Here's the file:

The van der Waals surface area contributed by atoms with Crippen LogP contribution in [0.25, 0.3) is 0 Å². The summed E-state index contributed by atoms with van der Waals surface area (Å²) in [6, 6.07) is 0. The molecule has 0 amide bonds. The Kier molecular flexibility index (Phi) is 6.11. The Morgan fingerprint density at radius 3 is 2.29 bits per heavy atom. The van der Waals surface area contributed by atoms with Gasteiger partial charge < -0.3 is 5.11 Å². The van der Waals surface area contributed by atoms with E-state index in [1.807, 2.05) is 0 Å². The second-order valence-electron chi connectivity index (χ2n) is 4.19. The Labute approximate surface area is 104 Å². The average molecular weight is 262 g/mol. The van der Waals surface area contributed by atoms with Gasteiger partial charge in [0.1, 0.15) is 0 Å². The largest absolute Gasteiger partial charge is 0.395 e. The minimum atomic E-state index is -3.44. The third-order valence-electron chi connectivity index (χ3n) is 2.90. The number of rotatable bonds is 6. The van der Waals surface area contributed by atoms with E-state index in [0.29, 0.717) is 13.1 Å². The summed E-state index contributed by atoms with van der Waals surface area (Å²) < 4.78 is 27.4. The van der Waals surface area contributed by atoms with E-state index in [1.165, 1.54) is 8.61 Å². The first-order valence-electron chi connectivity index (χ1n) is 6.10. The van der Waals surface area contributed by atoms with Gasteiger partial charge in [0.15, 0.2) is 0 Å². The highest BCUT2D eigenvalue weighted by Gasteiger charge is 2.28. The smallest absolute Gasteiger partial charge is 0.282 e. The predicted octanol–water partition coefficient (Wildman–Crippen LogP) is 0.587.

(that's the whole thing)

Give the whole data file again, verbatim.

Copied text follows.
The van der Waals surface area contributed by atoms with Crippen LogP contribution in [0.25, 0.3) is 0 Å². The summed E-state index contributed by atoms with van der Waals surface area (Å²) in [6, 6.07) is 0. The molecule has 0 amide bonds. The Kier molecular flexibility index (Phi) is 6.11. The Morgan fingerprint density at radius 3 is 2.29 bits per heavy atom. The van der Waals surface area contributed by atoms with Gasteiger partial charge < -0.3 is 5.11 Å². The van der Waals surface area contributed by atoms with E-state index in [1.807, 2.05) is 0 Å². The second-order valence-electron chi connectivity index (χ2n) is 4.19. The Labute approximate surface area is 104 Å². The average molecular weight is 262 g/mol. The van der Waals surface area contributed by atoms with Gasteiger partial charge in [0.1, 0.15) is 0 Å². The largest absolute Gasteiger partial charge is 0.395 e. The minimum atomic E-state index is -3.44. The third-order valence-electron chi connectivity index (χ3n) is 2.90. The number of rotatable bonds is 6. The van der Waals surface area contributed by atoms with E-state index in [0.29, 0.717) is 13.1 Å². The summed E-state index contributed by atoms with van der Waals surface area (Å²) < 4.78 is 27.4. The van der Waals surface area contributed by atoms with E-state index in [1.165, 1.54) is 8.61 Å². The first-order valence-electron chi connectivity index (χ1n) is 6.10. The van der Waals surface area contributed by atoms with Gasteiger partial charge in [0.15, 0.2) is 0 Å². The highest BCUT2D eigenvalue weighted by Gasteiger charge is 2.28. The smallest absolute Gasteiger partial charge is 0.282 e. The predicted octanol–water partition coefficient (Wildman–Crippen LogP) is 0.587.